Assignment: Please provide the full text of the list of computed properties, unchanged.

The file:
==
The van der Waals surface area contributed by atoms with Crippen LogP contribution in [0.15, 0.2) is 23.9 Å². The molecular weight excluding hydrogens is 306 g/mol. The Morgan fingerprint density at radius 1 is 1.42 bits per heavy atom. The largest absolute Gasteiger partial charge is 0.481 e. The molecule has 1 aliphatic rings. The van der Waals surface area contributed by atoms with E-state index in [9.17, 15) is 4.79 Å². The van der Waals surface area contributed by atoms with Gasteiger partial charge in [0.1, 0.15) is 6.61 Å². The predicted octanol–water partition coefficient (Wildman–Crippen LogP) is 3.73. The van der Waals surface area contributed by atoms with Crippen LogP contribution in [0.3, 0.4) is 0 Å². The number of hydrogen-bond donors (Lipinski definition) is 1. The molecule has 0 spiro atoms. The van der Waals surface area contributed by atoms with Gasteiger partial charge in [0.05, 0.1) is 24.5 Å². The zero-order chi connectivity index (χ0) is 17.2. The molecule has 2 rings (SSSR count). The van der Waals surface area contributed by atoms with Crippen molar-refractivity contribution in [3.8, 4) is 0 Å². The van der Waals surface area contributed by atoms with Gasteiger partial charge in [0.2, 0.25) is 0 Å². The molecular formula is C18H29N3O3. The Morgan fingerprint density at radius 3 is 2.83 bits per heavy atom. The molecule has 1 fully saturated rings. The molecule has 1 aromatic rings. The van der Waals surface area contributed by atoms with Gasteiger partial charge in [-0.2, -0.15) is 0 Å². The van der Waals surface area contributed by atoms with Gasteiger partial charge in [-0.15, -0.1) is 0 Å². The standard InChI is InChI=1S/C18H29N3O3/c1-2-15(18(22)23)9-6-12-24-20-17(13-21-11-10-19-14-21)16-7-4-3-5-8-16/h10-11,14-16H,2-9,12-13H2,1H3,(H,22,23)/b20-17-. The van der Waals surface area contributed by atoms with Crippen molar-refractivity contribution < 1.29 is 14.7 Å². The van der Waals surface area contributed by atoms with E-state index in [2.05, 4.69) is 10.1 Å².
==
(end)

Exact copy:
The van der Waals surface area contributed by atoms with Crippen LogP contribution in [0.15, 0.2) is 23.9 Å². The molecular weight excluding hydrogens is 306 g/mol. The Morgan fingerprint density at radius 1 is 1.42 bits per heavy atom. The largest absolute Gasteiger partial charge is 0.481 e. The molecule has 1 aliphatic rings. The van der Waals surface area contributed by atoms with E-state index in [9.17, 15) is 4.79 Å². The van der Waals surface area contributed by atoms with Gasteiger partial charge in [0.1, 0.15) is 6.61 Å². The predicted octanol–water partition coefficient (Wildman–Crippen LogP) is 3.73. The van der Waals surface area contributed by atoms with Crippen LogP contribution in [0.3, 0.4) is 0 Å². The number of hydrogen-bond donors (Lipinski definition) is 1. The molecule has 0 spiro atoms. The van der Waals surface area contributed by atoms with Gasteiger partial charge in [0.05, 0.1) is 24.5 Å². The zero-order chi connectivity index (χ0) is 17.2. The molecule has 2 rings (SSSR count). The van der Waals surface area contributed by atoms with Crippen molar-refractivity contribution in [3.8, 4) is 0 Å². The van der Waals surface area contributed by atoms with Gasteiger partial charge in [0.2, 0.25) is 0 Å². The molecular formula is C18H29N3O3. The Morgan fingerprint density at radius 3 is 2.83 bits per heavy atom. The molecule has 1 fully saturated rings. The molecule has 1 aromatic rings. The van der Waals surface area contributed by atoms with Gasteiger partial charge in [-0.2, -0.15) is 0 Å². The van der Waals surface area contributed by atoms with Gasteiger partial charge in [-0.15, -0.1) is 0 Å². The standard InChI is InChI=1S/C18H29N3O3/c1-2-15(18(22)23)9-6-12-24-20-17(13-21-11-10-19-14-21)16-7-4-3-5-8-16/h10-11,14-16H,2-9,12-13H2,1H3,(H,22,23)/b20-17-. The van der Waals surface area contributed by atoms with Crippen molar-refractivity contribution < 1.29 is 14.7 Å². The van der Waals surface area contributed by atoms with E-state index in [2.05, 4.69) is 10.1 Å².